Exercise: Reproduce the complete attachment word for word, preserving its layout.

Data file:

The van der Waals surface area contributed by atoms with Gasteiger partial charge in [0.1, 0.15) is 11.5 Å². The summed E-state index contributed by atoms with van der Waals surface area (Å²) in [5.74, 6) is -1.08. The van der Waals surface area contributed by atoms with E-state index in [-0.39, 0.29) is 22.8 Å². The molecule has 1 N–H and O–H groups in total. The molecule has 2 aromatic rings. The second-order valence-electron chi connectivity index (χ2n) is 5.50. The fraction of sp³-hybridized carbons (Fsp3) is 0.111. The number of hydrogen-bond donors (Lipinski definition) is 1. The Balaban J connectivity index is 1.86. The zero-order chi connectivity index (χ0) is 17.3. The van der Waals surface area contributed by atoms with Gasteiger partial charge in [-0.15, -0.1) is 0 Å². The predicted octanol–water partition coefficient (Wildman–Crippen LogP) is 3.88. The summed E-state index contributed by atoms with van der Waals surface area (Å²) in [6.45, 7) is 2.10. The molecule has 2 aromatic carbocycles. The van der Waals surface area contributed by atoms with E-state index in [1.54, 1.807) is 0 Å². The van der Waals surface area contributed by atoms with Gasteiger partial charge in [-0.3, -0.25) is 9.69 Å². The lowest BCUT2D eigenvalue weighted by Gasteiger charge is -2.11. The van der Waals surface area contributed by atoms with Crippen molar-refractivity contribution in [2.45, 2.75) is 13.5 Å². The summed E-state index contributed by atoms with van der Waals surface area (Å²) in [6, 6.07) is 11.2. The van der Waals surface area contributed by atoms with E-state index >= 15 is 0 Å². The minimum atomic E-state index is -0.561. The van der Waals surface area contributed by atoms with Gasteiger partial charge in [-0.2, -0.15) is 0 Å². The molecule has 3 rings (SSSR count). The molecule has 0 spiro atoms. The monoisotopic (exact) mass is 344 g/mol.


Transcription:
The van der Waals surface area contributed by atoms with Gasteiger partial charge in [0.1, 0.15) is 11.5 Å². The summed E-state index contributed by atoms with van der Waals surface area (Å²) in [5.74, 6) is -1.08. The van der Waals surface area contributed by atoms with E-state index in [-0.39, 0.29) is 22.8 Å². The molecule has 1 N–H and O–H groups in total. The molecule has 2 aromatic rings. The second-order valence-electron chi connectivity index (χ2n) is 5.50. The fraction of sp³-hybridized carbons (Fsp3) is 0.111. The number of hydrogen-bond donors (Lipinski definition) is 1. The Balaban J connectivity index is 1.86. The zero-order chi connectivity index (χ0) is 17.3. The van der Waals surface area contributed by atoms with Gasteiger partial charge in [-0.15, -0.1) is 0 Å². The predicted octanol–water partition coefficient (Wildman–Crippen LogP) is 3.88. The summed E-state index contributed by atoms with van der Waals surface area (Å²) in [6.45, 7) is 2.10. The molecule has 2 aromatic carbocycles. The van der Waals surface area contributed by atoms with E-state index in [1.54, 1.807) is 0 Å². The van der Waals surface area contributed by atoms with Gasteiger partial charge in [-0.3, -0.25) is 9.69 Å². The lowest BCUT2D eigenvalue weighted by Gasteiger charge is -2.11. The van der Waals surface area contributed by atoms with Crippen molar-refractivity contribution in [2.45, 2.75) is 13.5 Å². The summed E-state index contributed by atoms with van der Waals surface area (Å²) in [6, 6.07) is 11.2. The van der Waals surface area contributed by atoms with E-state index >= 15 is 0 Å². The minimum atomic E-state index is -0.561. The van der Waals surface area contributed by atoms with Gasteiger partial charge in [-0.2, -0.15) is 0 Å². The molecule has 3 rings (SSSR count). The molecule has 0 spiro atoms. The monoisotopic (exact) mass is 344 g/mol.